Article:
So what’s under the backscatter filter hood? The filter has been implemented based on BATV technology. There are already many implementations/deployments using BATV technology to counter backscatter (for example, Exim, Sendmail, Postfix, Qmail, McAfee, SonicWALL, Panda, Ironport, and others). Forefront is right there and implements BATV in a very simple, flexible, and secure way. In order to use the filter, an admin needs to do the following:
1. Enable the filter
2. Generate a set of Backscatter Keys
3. Transfer the keys to all servers that participate in sending/receiving inbound/outbound mail
4. Start enjoying the benefits of being protected from backscatter attacks/spam!
To successfully implement backscatter protection the administrator must generate the backscatter keys for the filter to use, otherwise protection will fail. While there is no need to re-generate the keys on a daily/weekly or even monthly basis, if the key set is compromised, an administrator can regenerate the set, but only one new set of keys is allowed during a 24hr period.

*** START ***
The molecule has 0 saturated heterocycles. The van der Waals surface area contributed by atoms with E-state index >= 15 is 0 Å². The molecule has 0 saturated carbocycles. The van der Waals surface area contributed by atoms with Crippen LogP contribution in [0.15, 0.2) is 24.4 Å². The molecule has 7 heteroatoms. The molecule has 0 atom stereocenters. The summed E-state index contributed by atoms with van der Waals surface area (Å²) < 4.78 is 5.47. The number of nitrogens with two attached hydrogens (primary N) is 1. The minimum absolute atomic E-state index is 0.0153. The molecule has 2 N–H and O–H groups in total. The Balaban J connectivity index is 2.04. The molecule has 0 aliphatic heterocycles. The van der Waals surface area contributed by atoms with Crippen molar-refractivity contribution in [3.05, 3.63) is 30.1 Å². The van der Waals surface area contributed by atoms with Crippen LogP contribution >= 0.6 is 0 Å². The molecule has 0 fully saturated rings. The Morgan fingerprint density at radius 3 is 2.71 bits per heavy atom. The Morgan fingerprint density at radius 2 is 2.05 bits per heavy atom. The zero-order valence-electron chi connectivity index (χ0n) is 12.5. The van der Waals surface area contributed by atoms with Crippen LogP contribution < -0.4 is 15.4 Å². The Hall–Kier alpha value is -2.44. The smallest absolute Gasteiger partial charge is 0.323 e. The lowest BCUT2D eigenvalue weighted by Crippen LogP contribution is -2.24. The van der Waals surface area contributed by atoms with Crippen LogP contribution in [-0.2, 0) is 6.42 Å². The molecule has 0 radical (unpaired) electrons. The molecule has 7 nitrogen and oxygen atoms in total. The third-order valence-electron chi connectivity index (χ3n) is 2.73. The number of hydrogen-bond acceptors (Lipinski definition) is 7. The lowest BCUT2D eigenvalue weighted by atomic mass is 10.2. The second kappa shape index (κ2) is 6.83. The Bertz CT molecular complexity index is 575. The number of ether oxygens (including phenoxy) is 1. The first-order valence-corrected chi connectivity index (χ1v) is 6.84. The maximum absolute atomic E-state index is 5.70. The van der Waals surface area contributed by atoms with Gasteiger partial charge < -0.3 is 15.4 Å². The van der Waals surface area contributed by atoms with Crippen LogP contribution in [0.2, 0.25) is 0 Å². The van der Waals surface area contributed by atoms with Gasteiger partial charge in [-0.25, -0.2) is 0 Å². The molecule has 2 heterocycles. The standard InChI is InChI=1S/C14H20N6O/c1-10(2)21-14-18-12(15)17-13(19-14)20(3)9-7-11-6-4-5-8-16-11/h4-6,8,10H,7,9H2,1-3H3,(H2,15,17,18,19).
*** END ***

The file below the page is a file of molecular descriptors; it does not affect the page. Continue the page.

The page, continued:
To generate new keys, you click a button and get yourself a new set. What then? It is imperative to transfer the keys to all hub and edge servers that either send outbound or accept mail from the internet. With the new key set, the filter will start using the keys for generating BATV tokens on outbound mail but will respect the old keys for 24 hrs in order not to lose legitimate DSNs coming to Exchange org.
You might say – “Hey, I’m under backscatter attack, and I explicitly re-generated the keys to prevent bogus NDRs entering my org, but it looks like this is not going to take effect until 24hrs after!” Ahh, this is a case you can accommodate by adding the offending domain onto the antispam filter Reject DSNs from Domains. This will ensure that all NDRs from the attacking domain will get rejected and the rest will come through just fine.
Here is how the backscatter filter works. It has been implemented as two agents:
· An Outbound agent that works inside the CAT (Categorizer)
· An Inbound agent that works inside the SMTP Receive pipeline of Exchange server.